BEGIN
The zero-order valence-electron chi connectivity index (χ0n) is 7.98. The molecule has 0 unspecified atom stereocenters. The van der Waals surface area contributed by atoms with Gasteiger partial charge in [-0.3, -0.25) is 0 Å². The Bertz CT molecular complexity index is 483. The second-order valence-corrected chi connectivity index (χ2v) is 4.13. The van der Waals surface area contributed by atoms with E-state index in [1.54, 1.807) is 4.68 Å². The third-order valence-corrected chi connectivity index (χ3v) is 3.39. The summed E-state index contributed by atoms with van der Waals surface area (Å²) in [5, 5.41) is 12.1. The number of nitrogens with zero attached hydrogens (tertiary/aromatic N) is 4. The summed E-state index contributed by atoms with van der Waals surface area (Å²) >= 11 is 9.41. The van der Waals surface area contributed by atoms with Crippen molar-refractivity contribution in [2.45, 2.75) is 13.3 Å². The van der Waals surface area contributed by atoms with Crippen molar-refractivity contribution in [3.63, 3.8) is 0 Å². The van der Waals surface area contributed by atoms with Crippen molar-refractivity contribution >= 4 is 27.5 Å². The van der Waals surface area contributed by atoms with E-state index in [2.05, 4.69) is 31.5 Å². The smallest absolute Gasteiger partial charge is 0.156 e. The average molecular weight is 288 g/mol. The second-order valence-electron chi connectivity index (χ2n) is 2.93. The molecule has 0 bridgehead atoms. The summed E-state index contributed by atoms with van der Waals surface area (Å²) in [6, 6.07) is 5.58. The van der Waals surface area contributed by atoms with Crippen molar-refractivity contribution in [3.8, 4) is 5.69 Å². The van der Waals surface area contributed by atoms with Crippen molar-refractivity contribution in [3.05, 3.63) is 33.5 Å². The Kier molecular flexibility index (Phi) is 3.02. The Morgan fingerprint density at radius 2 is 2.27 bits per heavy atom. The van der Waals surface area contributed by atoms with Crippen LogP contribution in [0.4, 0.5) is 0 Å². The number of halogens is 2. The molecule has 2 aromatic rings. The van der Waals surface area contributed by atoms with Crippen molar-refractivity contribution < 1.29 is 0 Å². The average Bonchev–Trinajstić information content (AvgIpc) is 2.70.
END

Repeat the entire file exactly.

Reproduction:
The zero-order valence-electron chi connectivity index (χ0n) is 7.98. The molecule has 0 unspecified atom stereocenters. The van der Waals surface area contributed by atoms with Gasteiger partial charge in [-0.3, -0.25) is 0 Å². The Bertz CT molecular complexity index is 483. The second-order valence-corrected chi connectivity index (χ2v) is 4.13. The van der Waals surface area contributed by atoms with E-state index in [1.54, 1.807) is 4.68 Å². The third-order valence-corrected chi connectivity index (χ3v) is 3.39. The summed E-state index contributed by atoms with van der Waals surface area (Å²) in [5, 5.41) is 12.1. The number of nitrogens with zero attached hydrogens (tertiary/aromatic N) is 4. The summed E-state index contributed by atoms with van der Waals surface area (Å²) >= 11 is 9.41. The van der Waals surface area contributed by atoms with Crippen molar-refractivity contribution in [2.45, 2.75) is 13.3 Å². The van der Waals surface area contributed by atoms with Crippen molar-refractivity contribution in [3.63, 3.8) is 0 Å². The van der Waals surface area contributed by atoms with Crippen molar-refractivity contribution >= 4 is 27.5 Å². The van der Waals surface area contributed by atoms with E-state index in [2.05, 4.69) is 31.5 Å². The smallest absolute Gasteiger partial charge is 0.156 e. The average molecular weight is 288 g/mol. The second-order valence-electron chi connectivity index (χ2n) is 2.93. The molecule has 0 bridgehead atoms. The summed E-state index contributed by atoms with van der Waals surface area (Å²) in [6, 6.07) is 5.58. The van der Waals surface area contributed by atoms with Crippen molar-refractivity contribution in [3.8, 4) is 5.69 Å². The van der Waals surface area contributed by atoms with Crippen molar-refractivity contribution in [3.05, 3.63) is 33.5 Å². The Kier molecular flexibility index (Phi) is 3.02. The Morgan fingerprint density at radius 2 is 2.27 bits per heavy atom. The van der Waals surface area contributed by atoms with Crippen LogP contribution in [0.4, 0.5) is 0 Å². The number of halogens is 2. The molecule has 2 aromatic rings. The van der Waals surface area contributed by atoms with Crippen molar-refractivity contribution < 1.29 is 0 Å². The average Bonchev–Trinajstić information content (AvgIpc) is 2.70.